Posted on 2015-08-31 by default
We are releasing new versions of Doctrine Cache, Annotations, ORM and MongoDB ODM today that fix a security misconfiguration vulnerability. This vulnerability was assigned CVE-2015-5723. It requires an attacker to have direct access to a user of the server to be exploitable. We consider exploitability to be low to medium.
Exploiting this vulnerability can allow attackers to perform local arbitrary code execution with privileges of other users (privilege escalation).
You are only affected by this vulnerability, if your application runs with a umask of 0.
- Annotations to 1.2.7
- Cache to 1.4.2 or 1.3.2
- Common to 2.5.1 or 2.4.3
- ORM to 2.5.1 or 2.4.8
- MongoDB ODM to 1.0.2
- MongoDB ODM Bundle to 3.0.1
If you want to check the fix or apply patch manually, we provide a Gist with all patches.
If you cannot upgrade, see our notes below how to mitigate the problem without having to patch the code.
We want to thank Ryan Lane for finding the vulnerability, Jonathan Eskew from the AWS team to pass this security vulnerability to us and Anthony Ferrara for helping us discuss and find solutions to the problem.
Doctrine uses different kinds of caches and some of them read the cached
include to make use of APC or Opcache. In
case of proxy generation we actually need to execute the code to make a
new auto-generated class part of the code-base.
Doctrine always uses
mkdir($cacheDirectory, 0777); on many of those
caches directories. If your application is running with
allows an attacker to write arbitrary code into the cache directory
which can be executed with the user privileges of the webserver.
Running your application with
umask(0) is not generally a good idea,
but is sometimes recommended as simple solution to solve filesystem
access problems when a console and a web user both write to a common
cache directory. In combination with a cache that executes the cache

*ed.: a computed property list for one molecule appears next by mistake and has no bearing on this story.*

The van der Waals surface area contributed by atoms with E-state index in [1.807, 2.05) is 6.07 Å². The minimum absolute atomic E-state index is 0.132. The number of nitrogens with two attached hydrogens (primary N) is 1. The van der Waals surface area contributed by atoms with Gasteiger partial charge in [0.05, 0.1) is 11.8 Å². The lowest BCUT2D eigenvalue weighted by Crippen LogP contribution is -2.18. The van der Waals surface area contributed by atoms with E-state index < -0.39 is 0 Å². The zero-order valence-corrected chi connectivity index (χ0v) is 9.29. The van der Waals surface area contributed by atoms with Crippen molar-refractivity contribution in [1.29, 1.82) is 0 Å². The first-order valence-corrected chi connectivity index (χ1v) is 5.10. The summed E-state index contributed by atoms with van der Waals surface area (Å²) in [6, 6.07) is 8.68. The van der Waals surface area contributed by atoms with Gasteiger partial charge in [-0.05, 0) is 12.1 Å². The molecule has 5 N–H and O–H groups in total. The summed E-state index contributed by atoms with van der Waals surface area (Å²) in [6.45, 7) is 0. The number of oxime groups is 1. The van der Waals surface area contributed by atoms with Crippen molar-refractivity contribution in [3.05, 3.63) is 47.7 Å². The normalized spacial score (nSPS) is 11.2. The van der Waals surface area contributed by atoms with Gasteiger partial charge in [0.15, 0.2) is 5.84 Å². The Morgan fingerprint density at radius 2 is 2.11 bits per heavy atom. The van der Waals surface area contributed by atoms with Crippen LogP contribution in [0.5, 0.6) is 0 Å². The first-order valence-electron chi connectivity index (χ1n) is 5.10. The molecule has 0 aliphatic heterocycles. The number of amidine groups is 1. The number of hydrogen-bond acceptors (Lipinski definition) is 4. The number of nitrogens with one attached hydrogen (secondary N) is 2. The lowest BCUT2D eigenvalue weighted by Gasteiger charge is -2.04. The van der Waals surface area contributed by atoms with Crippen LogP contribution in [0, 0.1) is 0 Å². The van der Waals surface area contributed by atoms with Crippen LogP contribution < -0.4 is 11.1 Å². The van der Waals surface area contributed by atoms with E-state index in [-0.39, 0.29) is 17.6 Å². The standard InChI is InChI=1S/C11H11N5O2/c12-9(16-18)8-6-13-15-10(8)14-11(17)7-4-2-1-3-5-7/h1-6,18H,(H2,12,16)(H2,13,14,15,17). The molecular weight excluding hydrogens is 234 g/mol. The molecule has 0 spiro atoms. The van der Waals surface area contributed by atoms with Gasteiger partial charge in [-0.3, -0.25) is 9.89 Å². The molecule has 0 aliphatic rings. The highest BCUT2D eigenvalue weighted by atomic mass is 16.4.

entries as code, this can allow local arbitrary code execution.
The patches released today change all caches that execute code to always
use a default mask of
0775 instead of
- In case of Cache and Annotations we solve this by implementing a
userland configurable umask that defaults to
0002. We apply this to every mkdir and chmod so that you can reconfigure to another mask if you must.
- In all the other cases its a hardcoded change to
0775for directories and
We are aware that if you depend on
umask(0), this is a very
inconvenient change, because your code will break when different users
write to the same cache directory.
We feel it is not safe to make developers and operations responsible to know how to secure our cache implementations. They are often third party libraries to other open-source systems, we want them to be safe no matter how users configure their system.
Am I vulnerable?
Your application must run with
umask(0) for this vulnerability to be
exploitable. This must not necessarily be an explicit call to the PHP
function, it can also happen if you misconfigured your shell or
webserver to run with umask 0 by default.
You can easily check this by calling
echo umask(); from both the shell
and your webserver. It will return 0, if you are potentially vulnerable.
Second, you must be using using Doctrine with the Annotations FileCache or the PhpFileCache Cache implementation or one of the ORM or ODM ProxyGenerators. Of course this vulnerability can also be present in any other library or your own application, when you dynamically generate PHP code into a directory with world writable permissions.